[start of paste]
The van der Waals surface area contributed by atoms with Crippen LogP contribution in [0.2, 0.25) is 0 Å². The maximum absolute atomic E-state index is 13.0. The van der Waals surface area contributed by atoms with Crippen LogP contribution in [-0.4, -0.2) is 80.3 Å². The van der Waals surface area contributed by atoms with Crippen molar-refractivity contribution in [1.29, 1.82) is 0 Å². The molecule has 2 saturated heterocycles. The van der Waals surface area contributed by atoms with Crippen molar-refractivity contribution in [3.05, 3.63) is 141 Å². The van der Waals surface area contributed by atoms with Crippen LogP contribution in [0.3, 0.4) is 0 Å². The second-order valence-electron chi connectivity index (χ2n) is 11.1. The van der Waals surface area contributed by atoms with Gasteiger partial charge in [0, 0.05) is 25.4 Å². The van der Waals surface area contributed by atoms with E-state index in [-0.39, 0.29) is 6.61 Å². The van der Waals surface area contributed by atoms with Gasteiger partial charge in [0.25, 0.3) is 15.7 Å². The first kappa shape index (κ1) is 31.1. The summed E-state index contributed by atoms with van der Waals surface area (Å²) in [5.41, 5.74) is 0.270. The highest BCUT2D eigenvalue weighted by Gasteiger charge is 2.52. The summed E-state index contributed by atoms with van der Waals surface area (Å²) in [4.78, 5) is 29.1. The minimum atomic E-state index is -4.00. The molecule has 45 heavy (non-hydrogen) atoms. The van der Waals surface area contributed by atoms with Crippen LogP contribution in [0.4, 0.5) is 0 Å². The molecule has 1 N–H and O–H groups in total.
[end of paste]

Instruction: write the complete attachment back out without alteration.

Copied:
The van der Waals surface area contributed by atoms with Crippen LogP contribution in [0.2, 0.25) is 0 Å². The maximum absolute atomic E-state index is 13.0. The van der Waals surface area contributed by atoms with Crippen LogP contribution in [-0.4, -0.2) is 80.3 Å². The van der Waals surface area contributed by atoms with Crippen molar-refractivity contribution in [1.29, 1.82) is 0 Å². The molecule has 2 saturated heterocycles. The van der Waals surface area contributed by atoms with Crippen molar-refractivity contribution in [3.05, 3.63) is 141 Å². The van der Waals surface area contributed by atoms with Crippen LogP contribution in [0.3, 0.4) is 0 Å². The second-order valence-electron chi connectivity index (χ2n) is 11.1. The van der Waals surface area contributed by atoms with Gasteiger partial charge in [0, 0.05) is 25.4 Å². The van der Waals surface area contributed by atoms with E-state index in [-0.39, 0.29) is 6.61 Å². The van der Waals surface area contributed by atoms with Gasteiger partial charge in [0.25, 0.3) is 15.7 Å². The first kappa shape index (κ1) is 31.1. The summed E-state index contributed by atoms with van der Waals surface area (Å²) in [5.41, 5.74) is 0.270. The highest BCUT2D eigenvalue weighted by Gasteiger charge is 2.52. The summed E-state index contributed by atoms with van der Waals surface area (Å²) in [4.78, 5) is 29.1. The minimum atomic E-state index is -4.00. The molecule has 45 heavy (non-hydrogen) atoms. The van der Waals surface area contributed by atoms with Crippen LogP contribution in [0.4, 0.5) is 0 Å². The molecule has 1 N–H and O–H groups in total.